November report to Mid Samford parishes (Babergh District)

From District Councillors Sue Carpendale: sue.carpendale@babergh.gov.uk and Kathy Pollard: kathy.pollard@babergh.gov.uk

In this report:

  • Babergh/Mid Suffolk in Parliament
  • Transformation Challenge Grant success
  • The future of Council accommodation
  • October storm
  • Fly-tipping doesn’t pay – two recent successful prosecutions
  • Hadleigh – East House plans

Babergh/Mid Suffolk in Parliament
MPs in the House of Commons recently debated the issue of local government finance. David Ruffley MP, whose constituency includes the western part of Mid Suffolk district, made a number of positive references to the integration achievements of Babergh and Mid Suffolk, whilst the local government minister Brandon Lewis praised the Suffolk-wide family of councils for their achievements in making savings through sharing services and collaborative working.

Transformation Challenge Grant success
DCLG has allocated Babergh and Mid Suffolk District Councils £167k from its Transformation Challenge Award fund.  To put this into context the £6.9m fund was heavily oversubscribed – 145 bids totalling £66m.  DCLG advised that our work “caught their eye for a number of reasons“ and demonstrated “… commitment to delivering transformational changes to the way that we work “ and that “as an exemplar … offers a strong model for other authorities and public service organisations”.  The money will be used to support our development in several ways, some to support the on-going work of the transformational enquiry groups (TEGs) and also to produce material and learning for other organisations (part of the criteria for the bid was “transferable learning”), whilst the bulk of the cash will support the costs of changing the way the two councils operate, implementing the ideas generated by the TEGs; this could include support for business plans, legal issues with new operating models and the direct involvement of communities.

The future of Council accommodation
Last year, both councils agreed that they would retain their main offices for a period of three to five years.  It has now been agreed that in the face of predicted government support dropping to zero in five years that a full evaluation of options should be considered.  A year ago the councils were concerned about a loss of sovereignty; each having a main office gave a real sense of identity. However, there is wide recognition that sovereignty and accommodation need not be linked.  Many officers are working across both sites which has an adverse impact on efficient and effective working, and on public access.  Our two main buildings cost us £1.1m per annum.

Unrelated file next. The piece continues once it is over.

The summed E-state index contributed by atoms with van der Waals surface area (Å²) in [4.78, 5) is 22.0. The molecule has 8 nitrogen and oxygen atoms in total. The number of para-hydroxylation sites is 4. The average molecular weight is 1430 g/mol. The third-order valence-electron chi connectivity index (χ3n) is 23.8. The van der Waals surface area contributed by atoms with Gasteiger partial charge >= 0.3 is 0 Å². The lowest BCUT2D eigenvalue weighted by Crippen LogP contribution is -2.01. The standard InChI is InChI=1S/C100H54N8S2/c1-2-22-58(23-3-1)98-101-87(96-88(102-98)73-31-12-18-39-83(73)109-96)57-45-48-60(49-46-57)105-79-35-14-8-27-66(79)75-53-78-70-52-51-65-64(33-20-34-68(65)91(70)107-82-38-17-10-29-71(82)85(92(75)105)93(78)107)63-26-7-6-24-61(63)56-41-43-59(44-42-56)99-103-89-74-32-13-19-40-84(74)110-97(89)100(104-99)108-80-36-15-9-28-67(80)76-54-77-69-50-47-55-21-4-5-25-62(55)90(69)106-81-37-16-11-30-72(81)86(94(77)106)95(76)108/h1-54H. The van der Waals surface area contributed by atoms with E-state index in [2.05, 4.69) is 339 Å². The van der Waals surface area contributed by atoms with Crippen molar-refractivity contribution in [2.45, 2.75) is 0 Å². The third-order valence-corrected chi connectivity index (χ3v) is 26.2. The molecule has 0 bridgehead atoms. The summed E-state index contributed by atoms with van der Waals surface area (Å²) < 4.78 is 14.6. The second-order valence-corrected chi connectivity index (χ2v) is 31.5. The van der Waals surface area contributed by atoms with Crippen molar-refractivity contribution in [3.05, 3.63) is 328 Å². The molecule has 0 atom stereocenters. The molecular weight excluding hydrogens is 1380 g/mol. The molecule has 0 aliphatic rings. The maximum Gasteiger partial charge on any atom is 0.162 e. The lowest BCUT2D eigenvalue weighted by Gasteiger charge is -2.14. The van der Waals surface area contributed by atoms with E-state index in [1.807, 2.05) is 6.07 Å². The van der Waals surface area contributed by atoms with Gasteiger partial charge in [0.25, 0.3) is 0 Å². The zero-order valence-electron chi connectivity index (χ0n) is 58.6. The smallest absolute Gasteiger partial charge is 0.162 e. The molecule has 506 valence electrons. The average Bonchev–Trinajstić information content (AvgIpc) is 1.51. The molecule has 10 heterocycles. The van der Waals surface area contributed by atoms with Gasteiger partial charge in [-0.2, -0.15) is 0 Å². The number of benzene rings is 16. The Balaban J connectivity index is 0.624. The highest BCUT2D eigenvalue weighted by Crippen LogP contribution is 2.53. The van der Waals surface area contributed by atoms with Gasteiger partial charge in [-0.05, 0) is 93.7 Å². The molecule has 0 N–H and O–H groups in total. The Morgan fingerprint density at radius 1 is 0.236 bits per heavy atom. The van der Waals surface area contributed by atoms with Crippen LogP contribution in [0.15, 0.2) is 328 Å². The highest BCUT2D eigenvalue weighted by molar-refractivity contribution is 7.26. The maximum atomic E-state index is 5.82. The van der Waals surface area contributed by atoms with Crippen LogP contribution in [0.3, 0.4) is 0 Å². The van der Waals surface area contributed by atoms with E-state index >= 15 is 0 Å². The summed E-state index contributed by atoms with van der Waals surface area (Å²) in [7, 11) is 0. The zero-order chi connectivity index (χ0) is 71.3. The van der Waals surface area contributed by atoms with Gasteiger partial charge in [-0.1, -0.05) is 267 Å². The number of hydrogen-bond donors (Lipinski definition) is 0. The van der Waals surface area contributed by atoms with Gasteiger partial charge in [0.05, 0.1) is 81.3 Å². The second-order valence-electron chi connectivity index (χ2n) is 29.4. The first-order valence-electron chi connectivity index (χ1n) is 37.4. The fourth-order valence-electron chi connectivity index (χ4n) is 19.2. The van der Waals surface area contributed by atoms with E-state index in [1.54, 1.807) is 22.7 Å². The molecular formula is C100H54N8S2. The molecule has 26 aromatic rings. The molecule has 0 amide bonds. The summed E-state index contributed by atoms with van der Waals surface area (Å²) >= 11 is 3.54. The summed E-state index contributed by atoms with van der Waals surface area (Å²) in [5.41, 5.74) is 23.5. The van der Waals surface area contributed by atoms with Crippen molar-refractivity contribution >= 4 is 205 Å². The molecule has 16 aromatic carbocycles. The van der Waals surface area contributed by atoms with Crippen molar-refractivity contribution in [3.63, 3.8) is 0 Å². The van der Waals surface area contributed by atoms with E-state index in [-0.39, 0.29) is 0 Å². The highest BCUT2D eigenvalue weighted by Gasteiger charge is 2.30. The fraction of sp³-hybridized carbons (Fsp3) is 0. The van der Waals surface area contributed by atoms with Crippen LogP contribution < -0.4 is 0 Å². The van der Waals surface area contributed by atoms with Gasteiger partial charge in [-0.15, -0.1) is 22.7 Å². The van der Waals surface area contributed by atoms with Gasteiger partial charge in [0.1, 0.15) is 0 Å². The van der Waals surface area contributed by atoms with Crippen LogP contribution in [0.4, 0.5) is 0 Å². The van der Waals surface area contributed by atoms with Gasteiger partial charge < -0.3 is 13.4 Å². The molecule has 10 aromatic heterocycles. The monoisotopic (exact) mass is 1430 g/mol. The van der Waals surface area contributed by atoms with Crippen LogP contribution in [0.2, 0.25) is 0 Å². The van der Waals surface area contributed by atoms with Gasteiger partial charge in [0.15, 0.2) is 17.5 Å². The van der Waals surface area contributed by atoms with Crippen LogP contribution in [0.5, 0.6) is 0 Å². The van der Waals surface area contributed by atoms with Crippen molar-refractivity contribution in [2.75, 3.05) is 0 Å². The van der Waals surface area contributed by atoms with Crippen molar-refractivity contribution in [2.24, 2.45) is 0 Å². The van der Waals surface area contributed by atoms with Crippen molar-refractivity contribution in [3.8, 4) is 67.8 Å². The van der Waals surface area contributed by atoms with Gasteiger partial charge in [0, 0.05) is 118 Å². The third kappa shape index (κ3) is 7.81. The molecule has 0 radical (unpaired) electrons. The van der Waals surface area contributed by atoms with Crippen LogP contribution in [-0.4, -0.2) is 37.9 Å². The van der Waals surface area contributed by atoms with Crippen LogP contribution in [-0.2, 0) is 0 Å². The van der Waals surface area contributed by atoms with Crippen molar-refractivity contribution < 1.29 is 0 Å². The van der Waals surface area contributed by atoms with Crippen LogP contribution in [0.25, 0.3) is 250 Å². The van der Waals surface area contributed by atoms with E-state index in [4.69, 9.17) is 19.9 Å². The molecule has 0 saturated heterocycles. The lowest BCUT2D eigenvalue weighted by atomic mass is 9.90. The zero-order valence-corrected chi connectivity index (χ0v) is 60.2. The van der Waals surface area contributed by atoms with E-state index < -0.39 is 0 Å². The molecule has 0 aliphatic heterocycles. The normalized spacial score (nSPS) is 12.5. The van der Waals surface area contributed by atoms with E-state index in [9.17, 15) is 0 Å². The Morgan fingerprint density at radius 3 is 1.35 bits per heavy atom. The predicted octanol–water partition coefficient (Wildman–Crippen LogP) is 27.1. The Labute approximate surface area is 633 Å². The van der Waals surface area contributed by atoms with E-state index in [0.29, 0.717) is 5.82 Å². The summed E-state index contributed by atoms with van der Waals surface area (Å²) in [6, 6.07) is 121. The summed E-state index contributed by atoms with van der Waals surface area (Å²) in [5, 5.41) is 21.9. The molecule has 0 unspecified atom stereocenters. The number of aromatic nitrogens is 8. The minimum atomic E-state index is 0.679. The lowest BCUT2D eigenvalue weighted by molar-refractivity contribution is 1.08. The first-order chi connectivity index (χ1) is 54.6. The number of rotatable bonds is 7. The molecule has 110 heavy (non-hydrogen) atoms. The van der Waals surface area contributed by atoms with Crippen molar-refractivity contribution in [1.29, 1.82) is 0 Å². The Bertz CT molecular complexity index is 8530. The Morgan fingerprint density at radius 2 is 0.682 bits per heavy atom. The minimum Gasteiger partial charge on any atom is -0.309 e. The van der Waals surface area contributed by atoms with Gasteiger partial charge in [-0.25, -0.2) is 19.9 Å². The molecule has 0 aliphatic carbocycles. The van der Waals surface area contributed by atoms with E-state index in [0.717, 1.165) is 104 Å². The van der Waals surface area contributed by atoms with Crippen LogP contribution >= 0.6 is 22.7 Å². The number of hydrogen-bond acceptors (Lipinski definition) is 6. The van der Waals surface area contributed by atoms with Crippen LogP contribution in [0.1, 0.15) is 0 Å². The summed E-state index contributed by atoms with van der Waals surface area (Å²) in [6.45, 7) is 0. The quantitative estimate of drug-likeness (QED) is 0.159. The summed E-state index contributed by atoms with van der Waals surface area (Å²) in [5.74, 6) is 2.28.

The East Anglian Daily Times ran a story on the review and decided we are off to Ipswich! but at the moment there are no options on the table. The first stage is essentially research, consultation, timeframes and identification of options that the councils could practically achieve. Public access is a key priority, but we are prepared to ask some very radical questions about how we proceed.  Nothing is decided, but somehow we have to find a further £8.4m of savings between the two councils in the next few years.

October storm
Monday 28th saw the worst storm to hit our region since the gales of 1987.  The impact was felt by many for the rest of the week, with thousands of homes without power, many phones not working (the majority of modern phones need to plug into the mains) significant disruption to travel and damage to homes, vehicles and other property.
On the Wednesday and Thursday, drop-in centres were set up by a number of agencies, supported by Babergh’s Housing Services, Emergency Planning, UK Power Networks (UKPN) and voluntary organisations who were providing hot drinks and hot food for people who turned up and were still without power.  This enabled them to discuss their individual concerns with a UKPN rep and to charge their mobile phones.  BBC Radio Suffolk let people know about the facilities at Ofton Community Centre, Long Melford and Great Waldingfield village halls. This event showed how well communities fed in information to the councils and the effective ways in which the different agencies and teams on the ground all worked together.

Fly-tipping doesn’t pay – two recent successful prosecutions
In January this year, a member of the public reported that a a Transit van load of waste including televisions, computer monitors, wooden furniture, plastic tubs, a number plate, fuel receipts and general waste had been dumped on a verge by a field gateway. The waste was cleared by the Council’s Rapid Response service and the culprit traced. A Sudbury man has been ordered to carry out 80 hours of unpaid work and to pay costs of £852.80.  In another action last week, an Ipswich man was ordered to pay a total of £520, after he pleaded guilty to failing to ensure that waste in his possession, but given to others for disposal, would be properly dealt with.

Hadleigh – East House
A public exhibition on the revised proposals for the redevelopment of East House, George Street, Hadleigh was held on 8th November at Hadleigh Pool & Leisure Centre.  The revised proposals will also be on Babergh’s website from week commencing 11th November.  The council still intends to use funds from the sale of East House towards the costs of the leisure centre in Hadleigh which was opened in 2012.

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